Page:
Most of her face is obscured but you can still see in her face the pain and suffering she endured as she tells her story in a video she posted on YouTube one month ago.

The B.C. teenager has become the latest poster child for bullying victims and teenage suicide. She took her own life last week after enduring years of torment by her peers.

North American leaders gather in Ottawa away from reporters’ prying eyes

Over the weekend, some of North America’s most powerful people met in Ottawa.

The North American Forum, an annual meeting of leaders from Canada, the U.S. and Mexico, brought together politicians, ambassadors, CEOs for major firms, and academics for a two-day series of panels to discuss key issues facing North America in the near future.

Death by Ideology

Mitt Romney doesn’t see dead people. But that’s only because he doesn’t want to see them; if he did, he’d have to acknowledge the ugly reality of what will happen if he and Paul Ryan get their way on health care.

 Last week, speaking to The Columbus Dispatch, Mr. Romney declared that nobody in America dies because he or she is uninsured: “We don’t have people that become ill, who die in their apartment because they don’t have insurance.” This followed on an earlier remark by Mr. Romney — echoing an infamous statement by none other than George W. Bush — in which he insisted that emergency rooms provide essential health care to the uninsured.

Criminal Justice, Civil Liberties Issues Missing From 2012 Campaign

Our broken criminal justice system wasn't discussed in the first two 2012 debates, and it's unlikely it will be addressed in the two that remain. In fact, crime hasn't been a factor in any presidential campaign since 1988, when Vice President George H. W. Bush and political strategist Lee Atwater -- along with assists from Al Gore and CNN anchor Bernard Shaw -- hit Michael Dukakis over the head with them. Since then, the only way either major party nominee has talked about crime has been to promise he'll be tougher on it than his opponent.

Temp Miners from China Dig up Trouble for Clark

It seemed like a good idea at the time.

Nearly a year ago, B.C. Premier Christy Clark was clearly having a good day on her trade mission to China. In an exultant press release datelined Beijing, Nov. 11, 2011, the premier announced a substantial infusion of Chinese capital for two new projects in the B.C. coal mining industry, an investment that would, she said, result in thousands of new jobs. The press release opened on a triumphant note:

"Premier Christy Clark today announced financing worth $1.36 billion for two major investments which will eventually create over 6,700 jobs. 'This investment clearly shows how confident China is in British Columbia's world-class mining resources and strong investment climate,' said Premier Christy Clark. 'These two projects support our BC Jobs Plan and according to the companies will create over 6,700 jobs and other economic benefits for British Columbians.'"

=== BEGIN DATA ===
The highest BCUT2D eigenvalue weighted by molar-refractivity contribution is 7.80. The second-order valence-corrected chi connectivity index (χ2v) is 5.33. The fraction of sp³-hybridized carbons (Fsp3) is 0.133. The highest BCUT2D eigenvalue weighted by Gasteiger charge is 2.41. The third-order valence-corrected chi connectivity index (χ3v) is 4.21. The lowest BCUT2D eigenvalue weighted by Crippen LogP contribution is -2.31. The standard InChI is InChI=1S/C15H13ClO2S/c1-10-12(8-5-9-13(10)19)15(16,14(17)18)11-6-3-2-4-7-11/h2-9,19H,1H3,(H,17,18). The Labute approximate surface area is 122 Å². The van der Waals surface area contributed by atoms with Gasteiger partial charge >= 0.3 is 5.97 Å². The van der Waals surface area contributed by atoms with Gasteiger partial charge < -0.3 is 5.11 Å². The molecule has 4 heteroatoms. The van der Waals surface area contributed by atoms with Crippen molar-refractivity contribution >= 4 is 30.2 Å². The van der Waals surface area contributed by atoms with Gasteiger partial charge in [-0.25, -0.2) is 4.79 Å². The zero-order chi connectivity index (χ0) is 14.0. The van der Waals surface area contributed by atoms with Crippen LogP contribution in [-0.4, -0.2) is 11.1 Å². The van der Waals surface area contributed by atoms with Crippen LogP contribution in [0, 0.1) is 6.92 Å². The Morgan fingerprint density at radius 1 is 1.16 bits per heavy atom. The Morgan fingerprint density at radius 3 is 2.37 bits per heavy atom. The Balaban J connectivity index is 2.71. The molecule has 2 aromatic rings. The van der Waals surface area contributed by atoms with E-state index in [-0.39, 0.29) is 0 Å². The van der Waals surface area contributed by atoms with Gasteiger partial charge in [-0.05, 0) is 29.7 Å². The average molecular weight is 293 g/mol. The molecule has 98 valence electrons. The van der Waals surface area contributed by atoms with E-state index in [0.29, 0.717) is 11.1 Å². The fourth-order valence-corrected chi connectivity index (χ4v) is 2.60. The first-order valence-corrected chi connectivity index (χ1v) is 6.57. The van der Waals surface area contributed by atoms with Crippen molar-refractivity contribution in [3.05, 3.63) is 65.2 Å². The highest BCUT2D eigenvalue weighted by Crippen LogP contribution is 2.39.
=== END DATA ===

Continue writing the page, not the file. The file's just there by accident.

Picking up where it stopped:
Veep Stakes

In 2011, as the Presidential campaign got under way, Paul Ryan posed for Time, curling barbells during a P90X workout, with his baseball cap turned backward and his ear buds in, ready for some heavy metal. The magazine had considered naming him Person of the Year, for his sudden rise to radical prominence in the House of Representatives. That, in turn, was an outcome of his co-authorship of a brassy book titled “Young Guns,” which attacked government spending, and of his marketing of a manifesto, “A Roadmap for America’s Future,” which promised big reductions in the size of government, along with privatization plans for Medicare and Social Security. (Privatizing Social Security has been dropped from—or, at least, is not mentioned in—recent versions of the Roadmap.)

Some GMO Cheerleaders Also Deny Climate Change

"GMO Opponents Are the Climate Skeptics of the Left," declares the headline of a recent piece by Keith Kloor in Slate. The argument goes like this: Just as certain conservative writers flout science by denying the urgency of climate change, there are progressive writers—he named me as a prominent example—who defy an alleged scientific consensus by criticizing the genetically modified crop industry. We're hypocrites, the charge goes, because we thunder against the denial of good science when it comes to climate, but indulge in denialism when it comes to GMOs.

Spain Austerity Protests: Thousands March In Madrid

MADRID -- Several thousand anti-austerity protesters in Spain marched down a major street in the capital banging pots and pans Saturday.

Many protesters also blew whistles as they blocked part of the Castellana boulevard Saturday carrying placards saying "We don't owe, we won't pay."

"None of us pushed the banks to lend huge sums of money to greedy property speculators, yet we are being asked to pay for other's mistakes," 34-year-old civil servant Maria Costa, who was banging an old pot along with her two children, said.

Canada’s Spy Groups Divulge Secret Intelligence to Energy Companies

TORONTO—The Canadian government has been orchestrating briefings that provide energy companies with classified intelligence from the Canadian Security Intelligence Service, the RCMP and other agencies, raising concerns that federal officials are spying on environmentalists and First Nations in order to provide information to the businesses they criticize.